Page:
Headline from the St. Petersburg Times8, "Settlement near of desecrated graves. FORT LAUDERDALE - Circuit Judge J. Leonard Fleet said he would approve a $100-million settlement against two Menorah Gardens cemeteries accused of desecrating graves.
The cemeteries in Broward and Palm Beach counties had been accused of burying people in the wrong places, breaking open vaults to squeeze in other remains and, in some instances, tossing bones into the woods."
It turns out that the site the kids were sending flowers to, from the Boynton Beach FTD store every Yahrzeit, may not have been mom after all. Their distress and concerns have been addressed now with financial remuneration thanks to the caring Jewish lawyers who sued Menorah Gardens.
"The Babylonian Talmud maintains that names exert a mystical influence over their bearers, and a change of name is one of four actions that can avert an evil heavenly decree, that would lead to punishment after one's death".
"Menorah Gardens was re-named Star of David Cemetery and Funeral Chapel of the Palm Beaches Sunday morning in a ceremony."9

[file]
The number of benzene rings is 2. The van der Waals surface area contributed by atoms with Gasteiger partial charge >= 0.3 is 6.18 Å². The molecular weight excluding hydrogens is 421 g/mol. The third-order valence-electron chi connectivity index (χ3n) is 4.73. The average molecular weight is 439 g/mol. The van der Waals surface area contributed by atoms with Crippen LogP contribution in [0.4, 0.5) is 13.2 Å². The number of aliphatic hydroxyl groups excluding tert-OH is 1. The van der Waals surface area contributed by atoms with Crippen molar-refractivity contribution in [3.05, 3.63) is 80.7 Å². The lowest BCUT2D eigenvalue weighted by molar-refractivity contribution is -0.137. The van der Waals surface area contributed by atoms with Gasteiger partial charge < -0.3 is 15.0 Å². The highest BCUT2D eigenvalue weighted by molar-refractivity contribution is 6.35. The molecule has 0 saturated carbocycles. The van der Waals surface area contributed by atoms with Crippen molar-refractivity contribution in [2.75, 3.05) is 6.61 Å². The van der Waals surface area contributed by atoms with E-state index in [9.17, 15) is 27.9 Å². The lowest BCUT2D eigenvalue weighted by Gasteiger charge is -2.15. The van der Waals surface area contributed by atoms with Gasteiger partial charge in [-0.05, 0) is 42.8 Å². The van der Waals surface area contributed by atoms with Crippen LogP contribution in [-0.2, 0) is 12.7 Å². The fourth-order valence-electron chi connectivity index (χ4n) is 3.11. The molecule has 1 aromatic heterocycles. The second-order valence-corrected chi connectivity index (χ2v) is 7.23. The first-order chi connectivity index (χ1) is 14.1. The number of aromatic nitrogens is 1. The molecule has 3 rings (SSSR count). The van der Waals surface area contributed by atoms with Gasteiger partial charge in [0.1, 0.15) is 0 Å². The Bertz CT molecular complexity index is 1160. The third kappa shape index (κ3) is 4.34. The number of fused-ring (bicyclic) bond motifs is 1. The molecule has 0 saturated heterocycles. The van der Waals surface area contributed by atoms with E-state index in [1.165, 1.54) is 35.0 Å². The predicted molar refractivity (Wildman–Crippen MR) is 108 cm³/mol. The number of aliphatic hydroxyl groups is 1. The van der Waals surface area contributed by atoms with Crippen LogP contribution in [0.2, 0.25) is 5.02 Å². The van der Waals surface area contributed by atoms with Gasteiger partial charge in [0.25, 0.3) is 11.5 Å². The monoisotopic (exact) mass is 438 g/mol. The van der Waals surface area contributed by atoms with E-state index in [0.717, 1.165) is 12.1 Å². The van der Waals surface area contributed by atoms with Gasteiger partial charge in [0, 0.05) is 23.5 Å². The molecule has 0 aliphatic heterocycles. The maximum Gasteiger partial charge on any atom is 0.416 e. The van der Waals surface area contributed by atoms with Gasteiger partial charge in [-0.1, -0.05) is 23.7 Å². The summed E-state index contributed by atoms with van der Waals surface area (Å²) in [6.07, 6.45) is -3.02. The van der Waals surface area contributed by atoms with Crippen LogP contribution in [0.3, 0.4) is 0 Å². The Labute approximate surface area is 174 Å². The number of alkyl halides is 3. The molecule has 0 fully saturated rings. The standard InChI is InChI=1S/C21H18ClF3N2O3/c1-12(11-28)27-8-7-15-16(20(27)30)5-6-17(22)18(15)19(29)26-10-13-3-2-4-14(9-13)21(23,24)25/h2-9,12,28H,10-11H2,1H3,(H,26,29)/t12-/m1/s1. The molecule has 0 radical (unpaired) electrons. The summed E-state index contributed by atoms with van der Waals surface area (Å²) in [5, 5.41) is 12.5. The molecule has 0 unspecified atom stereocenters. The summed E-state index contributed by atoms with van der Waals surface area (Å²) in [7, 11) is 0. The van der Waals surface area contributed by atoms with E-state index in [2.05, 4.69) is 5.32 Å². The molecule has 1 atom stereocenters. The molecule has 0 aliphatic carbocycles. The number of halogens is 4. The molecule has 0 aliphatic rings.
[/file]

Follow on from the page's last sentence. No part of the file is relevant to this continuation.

Norman and I go for our daily walks with a smiling lilt and his plastic poopy bag on my belt just the same. You can't make this stuff up.
A nice young man once wrote:
'Tis but thy name that is my enemy;
Thou art thyself, though not a Montague.
What's Montague? it is nor hand, nor foot,
Nor arm, nor face, nor any other part
Belonging to a man. O, be some other name!
What's in a name? that which we call a rose
By any other name would smell as sweet;
Romeo and Juliet (II, ii, 1-2)
Story from the Boynton Beach Chronicles Tails of Norman
William Rabinowitz lives in Boynton Beach with his wife and dog, Norman.
He can be commiserated with at email@example.com
Incomplete community list:
Avalon, Boynton Waters, Cascade Lakes, Cascades, The Club at Indian Lakes, Coral Lakes, Coronado Estates, Country Green, the Enclave, the Grove, Grove Isle, Hampton Lakes, Indian Spring, Lakeridge, Lakeridge Falls, Madison Lakes, Majestic Isles, Mizer Falls, North Point, Palm Chase, Palm Chase Lakes, Palm Shores, Pine Tree Village, Piper's Glen Estates, Platina, PonteVecchio, Ponte Vecchio West, Royal Lakes, Sandhurst, Sausalito Place, Sun Valley East, Tivoli Lakes, Tivoli Reserve, Tuscany Bay, Valencia Isles, Valencia Lakes, Valencia Point, Westchester, Wyndson Estates,
Hebrew - sillyness
Yiddish for Jews
from the November 2008 Edition of the Jewish Magazine